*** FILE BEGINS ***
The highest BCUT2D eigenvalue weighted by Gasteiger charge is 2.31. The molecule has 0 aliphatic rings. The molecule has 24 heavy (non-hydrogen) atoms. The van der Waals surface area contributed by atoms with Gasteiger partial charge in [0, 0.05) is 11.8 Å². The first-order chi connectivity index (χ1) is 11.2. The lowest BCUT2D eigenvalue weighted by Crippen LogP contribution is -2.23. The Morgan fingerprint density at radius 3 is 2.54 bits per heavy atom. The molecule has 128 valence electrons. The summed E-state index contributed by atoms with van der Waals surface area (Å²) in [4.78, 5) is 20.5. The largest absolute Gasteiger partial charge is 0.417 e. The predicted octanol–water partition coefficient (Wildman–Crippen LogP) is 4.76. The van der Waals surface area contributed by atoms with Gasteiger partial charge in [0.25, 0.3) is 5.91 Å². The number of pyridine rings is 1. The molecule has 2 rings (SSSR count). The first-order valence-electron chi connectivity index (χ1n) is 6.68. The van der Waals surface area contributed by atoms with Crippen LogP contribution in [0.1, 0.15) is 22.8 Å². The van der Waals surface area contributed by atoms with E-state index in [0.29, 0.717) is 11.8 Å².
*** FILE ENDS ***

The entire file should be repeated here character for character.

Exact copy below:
The highest BCUT2D eigenvalue weighted by Gasteiger charge is 2.31. The molecule has 0 aliphatic rings. The molecule has 24 heavy (non-hydrogen) atoms. The van der Waals surface area contributed by atoms with Gasteiger partial charge in [0, 0.05) is 11.8 Å². The first-order chi connectivity index (χ1) is 11.2. The lowest BCUT2D eigenvalue weighted by Crippen LogP contribution is -2.23. The Morgan fingerprint density at radius 3 is 2.54 bits per heavy atom. The molecule has 128 valence electrons. The summed E-state index contributed by atoms with van der Waals surface area (Å²) in [4.78, 5) is 20.5. The largest absolute Gasteiger partial charge is 0.417 e. The predicted octanol–water partition coefficient (Wildman–Crippen LogP) is 4.76. The van der Waals surface area contributed by atoms with Gasteiger partial charge in [0.25, 0.3) is 5.91 Å². The number of pyridine rings is 1. The molecule has 2 rings (SSSR count). The first-order valence-electron chi connectivity index (χ1n) is 6.68. The van der Waals surface area contributed by atoms with Crippen LogP contribution in [0.1, 0.15) is 22.8 Å². The van der Waals surface area contributed by atoms with E-state index in [0.29, 0.717) is 11.8 Å².